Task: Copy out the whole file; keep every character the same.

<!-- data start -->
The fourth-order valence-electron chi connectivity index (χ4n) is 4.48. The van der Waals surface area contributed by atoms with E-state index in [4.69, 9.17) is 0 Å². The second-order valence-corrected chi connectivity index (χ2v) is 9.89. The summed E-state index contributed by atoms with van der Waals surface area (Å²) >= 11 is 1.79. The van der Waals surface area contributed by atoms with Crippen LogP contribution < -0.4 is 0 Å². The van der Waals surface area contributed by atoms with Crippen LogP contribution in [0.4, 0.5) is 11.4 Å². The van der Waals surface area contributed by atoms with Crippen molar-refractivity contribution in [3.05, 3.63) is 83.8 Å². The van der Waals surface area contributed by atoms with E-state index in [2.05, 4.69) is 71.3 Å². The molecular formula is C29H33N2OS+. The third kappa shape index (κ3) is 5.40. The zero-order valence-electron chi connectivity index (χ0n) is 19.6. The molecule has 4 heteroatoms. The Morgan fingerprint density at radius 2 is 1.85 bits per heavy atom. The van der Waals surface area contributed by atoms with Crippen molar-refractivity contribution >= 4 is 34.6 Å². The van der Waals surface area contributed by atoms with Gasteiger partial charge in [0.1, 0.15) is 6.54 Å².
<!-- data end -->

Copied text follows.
The fourth-order valence-electron chi connectivity index (χ4n) is 4.48. The van der Waals surface area contributed by atoms with E-state index in [4.69, 9.17) is 0 Å². The second-order valence-corrected chi connectivity index (χ2v) is 9.89. The summed E-state index contributed by atoms with van der Waals surface area (Å²) >= 11 is 1.79. The van der Waals surface area contributed by atoms with Crippen LogP contribution < -0.4 is 0 Å². The van der Waals surface area contributed by atoms with Crippen LogP contribution in [0.4, 0.5) is 11.4 Å². The van der Waals surface area contributed by atoms with Crippen molar-refractivity contribution in [3.05, 3.63) is 83.8 Å². The van der Waals surface area contributed by atoms with E-state index in [2.05, 4.69) is 71.3 Å². The molecular formula is C29H33N2OS+. The third kappa shape index (κ3) is 5.40. The zero-order valence-electron chi connectivity index (χ0n) is 19.6. The molecule has 4 heteroatoms. The Morgan fingerprint density at radius 2 is 1.85 bits per heavy atom. The van der Waals surface area contributed by atoms with Crippen molar-refractivity contribution >= 4 is 34.6 Å². The van der Waals surface area contributed by atoms with Gasteiger partial charge in [0.1, 0.15) is 6.54 Å².